But I think this is a hard statement to live by, this belief that Your Something Matters. It’s hard to live out the belief that you’re Only One-ness matters, but it’s just as hard not to.
That’s the eternal struggle of the volunteer. Volunteer life is not this optimistic rainbow world, not always; in fact, it can be quite a guilt trip. I can leave this poverty, this isolation. And not only do I confront my own privilege as a volunteer, but also the seeming randomness of it all. I believe in God, I must confront God, too. Why, or how, did I end up where I am: born in America, born into a middle class family, born white, born where, when, why I was. [N.B. – Not trying to “privilege whine” like, “Oh poor me, with this privilege,” just exploring all the feelings!] Why did God so seemingly abandon so many kids? I just read the other day: poverty is like punishment for a crime you didn’t commit. This is true, most especially always for children. My God, my God?
But the guilt can’t, and doesn’t, last forever. And that guilt is actually a gift, if you let it be. From this guilt I’ve only expanded my heart, my empathy, my humility. And that’s the special thing about a volunteer. We are fools. For love. For justice. We are fools for Something. And sometimes, we want to do so many Somethings that it never feels enough. We do our work, then step back. We believe we can, and maybe have, made a difference. But we know it’s not enough. We have shifted a world in a small way, but we haven’t ended a child’s poverty, or abuse, or the terrible educational system they are churned through. And soon, someone else will do our jobs. And year after, someone new. And so on and so forth and how long must this go on?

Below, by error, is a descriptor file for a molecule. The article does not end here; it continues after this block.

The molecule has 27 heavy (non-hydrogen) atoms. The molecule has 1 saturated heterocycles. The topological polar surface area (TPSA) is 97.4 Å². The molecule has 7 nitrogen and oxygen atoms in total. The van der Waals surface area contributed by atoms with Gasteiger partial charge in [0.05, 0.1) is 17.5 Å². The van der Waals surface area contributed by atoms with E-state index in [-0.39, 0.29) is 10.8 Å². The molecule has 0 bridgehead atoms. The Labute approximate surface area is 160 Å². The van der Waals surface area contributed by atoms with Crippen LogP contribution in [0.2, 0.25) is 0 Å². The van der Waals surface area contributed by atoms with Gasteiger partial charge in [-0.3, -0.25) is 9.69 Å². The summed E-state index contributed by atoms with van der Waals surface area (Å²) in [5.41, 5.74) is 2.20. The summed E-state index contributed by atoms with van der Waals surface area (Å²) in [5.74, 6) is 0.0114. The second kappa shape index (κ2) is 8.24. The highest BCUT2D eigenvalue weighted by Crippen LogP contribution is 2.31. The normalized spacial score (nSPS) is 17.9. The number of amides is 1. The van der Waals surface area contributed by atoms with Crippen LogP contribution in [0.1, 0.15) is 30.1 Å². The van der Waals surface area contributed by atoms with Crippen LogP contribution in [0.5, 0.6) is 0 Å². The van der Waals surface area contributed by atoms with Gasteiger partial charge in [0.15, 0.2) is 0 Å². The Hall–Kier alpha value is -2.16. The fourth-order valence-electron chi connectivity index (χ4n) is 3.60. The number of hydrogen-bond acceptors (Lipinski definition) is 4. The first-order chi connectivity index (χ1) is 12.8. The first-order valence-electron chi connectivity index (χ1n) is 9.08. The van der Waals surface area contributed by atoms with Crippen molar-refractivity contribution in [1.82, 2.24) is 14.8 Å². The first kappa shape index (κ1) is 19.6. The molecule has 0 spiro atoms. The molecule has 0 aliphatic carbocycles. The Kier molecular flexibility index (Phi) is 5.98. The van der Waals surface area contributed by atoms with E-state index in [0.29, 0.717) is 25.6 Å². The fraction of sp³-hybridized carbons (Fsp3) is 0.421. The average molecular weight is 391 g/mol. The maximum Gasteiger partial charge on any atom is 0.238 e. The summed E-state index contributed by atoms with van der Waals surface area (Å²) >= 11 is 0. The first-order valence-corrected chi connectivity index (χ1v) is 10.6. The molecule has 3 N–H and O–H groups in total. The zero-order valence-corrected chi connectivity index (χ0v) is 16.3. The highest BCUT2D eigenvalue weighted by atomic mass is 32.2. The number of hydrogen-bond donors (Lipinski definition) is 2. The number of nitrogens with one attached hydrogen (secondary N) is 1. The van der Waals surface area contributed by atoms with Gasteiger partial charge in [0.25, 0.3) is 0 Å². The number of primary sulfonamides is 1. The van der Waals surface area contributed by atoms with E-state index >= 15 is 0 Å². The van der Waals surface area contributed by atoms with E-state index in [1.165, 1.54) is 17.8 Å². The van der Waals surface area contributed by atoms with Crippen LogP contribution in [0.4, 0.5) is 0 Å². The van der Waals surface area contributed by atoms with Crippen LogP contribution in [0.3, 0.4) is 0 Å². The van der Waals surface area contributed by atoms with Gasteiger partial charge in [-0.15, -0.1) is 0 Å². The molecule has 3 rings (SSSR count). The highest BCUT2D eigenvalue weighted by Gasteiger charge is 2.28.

It is not enough. And I – my work, my effort, my tears – are not enough. I could not possibly do enough. I am only one. And yet…still one. And I am from and with and near The One who created it all. And when I realize this, that I alone am not and cannot ever do enough to create the radical change I dream and cry about, when I meditate on this fundamental truth that I am just so infinitely small in the scheme of life, of the universe, of all possible realities, of God – then the fun begins.
Because it’s enough! It’s enough to not be enough. No one expected me to singlehandedly change every child’s life. No one expected me to form The End to Poverty. No one probably even wants to be rescued by me. And this isn’t what the Gospel commands, either, nor the universe. I am called to be myself, but to work beyond myself. To be kind – exceedingly, stupidly kind – and just to the best of my human ability. To be humble and compassionate and interested in the others around me. To be a part the best, most, wonderful, loving little cog in the machine of life that I can be. And that’s enough.
Kate B. is a long-term volunteer at CAP’s Eagle Child and Family Development Center and SPARK (Scholastic Preparation & Arts and Recreation for Kids) program. She is a member of the McCreary Volunteer Community.